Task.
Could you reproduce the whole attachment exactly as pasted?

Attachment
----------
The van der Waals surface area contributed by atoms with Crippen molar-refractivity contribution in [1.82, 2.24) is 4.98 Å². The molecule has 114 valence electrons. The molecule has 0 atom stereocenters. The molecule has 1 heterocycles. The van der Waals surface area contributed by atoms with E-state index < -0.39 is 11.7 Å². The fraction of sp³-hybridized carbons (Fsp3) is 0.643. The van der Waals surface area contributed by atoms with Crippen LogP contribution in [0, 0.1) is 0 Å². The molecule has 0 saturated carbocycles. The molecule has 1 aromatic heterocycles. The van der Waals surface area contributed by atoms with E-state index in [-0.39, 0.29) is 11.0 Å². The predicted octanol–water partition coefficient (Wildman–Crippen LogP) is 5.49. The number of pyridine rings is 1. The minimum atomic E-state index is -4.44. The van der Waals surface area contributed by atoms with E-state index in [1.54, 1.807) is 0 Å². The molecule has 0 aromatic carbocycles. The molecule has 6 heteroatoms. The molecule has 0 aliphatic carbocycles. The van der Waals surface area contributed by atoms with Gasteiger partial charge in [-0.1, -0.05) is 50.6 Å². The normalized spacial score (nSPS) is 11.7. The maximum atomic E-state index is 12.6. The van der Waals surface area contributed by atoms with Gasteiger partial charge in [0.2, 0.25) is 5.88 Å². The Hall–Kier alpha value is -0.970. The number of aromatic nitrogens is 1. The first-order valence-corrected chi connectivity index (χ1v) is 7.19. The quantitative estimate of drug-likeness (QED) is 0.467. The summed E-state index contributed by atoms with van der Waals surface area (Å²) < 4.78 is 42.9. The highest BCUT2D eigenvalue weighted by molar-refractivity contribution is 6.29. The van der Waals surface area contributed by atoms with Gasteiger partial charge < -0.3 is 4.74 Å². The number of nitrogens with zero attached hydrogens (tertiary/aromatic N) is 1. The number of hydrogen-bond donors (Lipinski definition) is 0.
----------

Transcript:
The van der Waals surface area contributed by atoms with Crippen molar-refractivity contribution in [1.82, 2.24) is 4.98 Å². The molecule has 114 valence electrons. The molecule has 0 atom stereocenters. The molecule has 1 heterocycles. The van der Waals surface area contributed by atoms with E-state index < -0.39 is 11.7 Å². The fraction of sp³-hybridized carbons (Fsp3) is 0.643. The van der Waals surface area contributed by atoms with Crippen LogP contribution in [0, 0.1) is 0 Å². The molecule has 0 saturated carbocycles. The molecule has 1 aromatic heterocycles. The van der Waals surface area contributed by atoms with E-state index in [-0.39, 0.29) is 11.0 Å². The predicted octanol–water partition coefficient (Wildman–Crippen LogP) is 5.49. The number of pyridine rings is 1. The minimum atomic E-state index is -4.44. The van der Waals surface area contributed by atoms with E-state index in [1.54, 1.807) is 0 Å². The molecule has 0 aromatic carbocycles. The molecule has 6 heteroatoms. The molecule has 0 aliphatic carbocycles. The van der Waals surface area contributed by atoms with Gasteiger partial charge in [-0.1, -0.05) is 50.6 Å². The normalized spacial score (nSPS) is 11.7. The maximum atomic E-state index is 12.6. The van der Waals surface area contributed by atoms with Gasteiger partial charge in [0.2, 0.25) is 5.88 Å². The Hall–Kier alpha value is -0.970. The number of aromatic nitrogens is 1. The first-order valence-corrected chi connectivity index (χ1v) is 7.19. The quantitative estimate of drug-likeness (QED) is 0.467. The summed E-state index contributed by atoms with van der Waals surface area (Å²) < 4.78 is 42.9. The highest BCUT2D eigenvalue weighted by molar-refractivity contribution is 6.29. The van der Waals surface area contributed by atoms with Gasteiger partial charge < -0.3 is 4.74 Å². The number of nitrogens with zero attached hydrogens (tertiary/aromatic N) is 1. The number of hydrogen-bond donors (Lipinski definition) is 0.